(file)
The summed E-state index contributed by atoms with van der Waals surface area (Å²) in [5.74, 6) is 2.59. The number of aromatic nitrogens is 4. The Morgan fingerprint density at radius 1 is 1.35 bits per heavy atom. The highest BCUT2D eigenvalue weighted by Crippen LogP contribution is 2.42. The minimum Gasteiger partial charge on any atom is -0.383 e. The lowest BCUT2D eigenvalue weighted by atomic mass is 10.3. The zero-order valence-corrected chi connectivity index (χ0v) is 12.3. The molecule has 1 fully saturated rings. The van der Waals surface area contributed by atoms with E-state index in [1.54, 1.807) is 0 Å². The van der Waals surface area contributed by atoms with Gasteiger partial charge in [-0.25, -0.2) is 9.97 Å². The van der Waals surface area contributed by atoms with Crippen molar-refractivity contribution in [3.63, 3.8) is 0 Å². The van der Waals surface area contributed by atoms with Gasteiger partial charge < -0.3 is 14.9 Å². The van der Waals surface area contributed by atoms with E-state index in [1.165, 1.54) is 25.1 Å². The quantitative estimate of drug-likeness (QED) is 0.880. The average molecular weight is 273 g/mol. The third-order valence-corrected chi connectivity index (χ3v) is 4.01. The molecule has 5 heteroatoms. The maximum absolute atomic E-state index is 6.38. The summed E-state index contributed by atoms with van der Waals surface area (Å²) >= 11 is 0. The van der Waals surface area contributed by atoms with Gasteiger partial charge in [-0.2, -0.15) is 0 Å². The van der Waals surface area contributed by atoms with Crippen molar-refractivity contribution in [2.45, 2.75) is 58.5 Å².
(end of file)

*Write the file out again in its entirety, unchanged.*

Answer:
The summed E-state index contributed by atoms with van der Waals surface area (Å²) in [5.74, 6) is 2.59. The number of aromatic nitrogens is 4. The Morgan fingerprint density at radius 1 is 1.35 bits per heavy atom. The highest BCUT2D eigenvalue weighted by Crippen LogP contribution is 2.42. The minimum Gasteiger partial charge on any atom is -0.383 e. The lowest BCUT2D eigenvalue weighted by atomic mass is 10.3. The zero-order valence-corrected chi connectivity index (χ0v) is 12.3. The molecule has 1 fully saturated rings. The van der Waals surface area contributed by atoms with E-state index in [1.54, 1.807) is 0 Å². The van der Waals surface area contributed by atoms with Gasteiger partial charge in [-0.25, -0.2) is 9.97 Å². The van der Waals surface area contributed by atoms with Crippen molar-refractivity contribution in [3.63, 3.8) is 0 Å². The van der Waals surface area contributed by atoms with Gasteiger partial charge < -0.3 is 14.9 Å². The van der Waals surface area contributed by atoms with E-state index in [1.165, 1.54) is 25.1 Å². The quantitative estimate of drug-likeness (QED) is 0.880. The average molecular weight is 273 g/mol. The third-order valence-corrected chi connectivity index (χ3v) is 4.01. The molecule has 5 heteroatoms. The maximum absolute atomic E-state index is 6.38. The summed E-state index contributed by atoms with van der Waals surface area (Å²) >= 11 is 0. The van der Waals surface area contributed by atoms with Gasteiger partial charge in [-0.2, -0.15) is 0 Å². The van der Waals surface area contributed by atoms with Crippen molar-refractivity contribution in [2.45, 2.75) is 58.5 Å².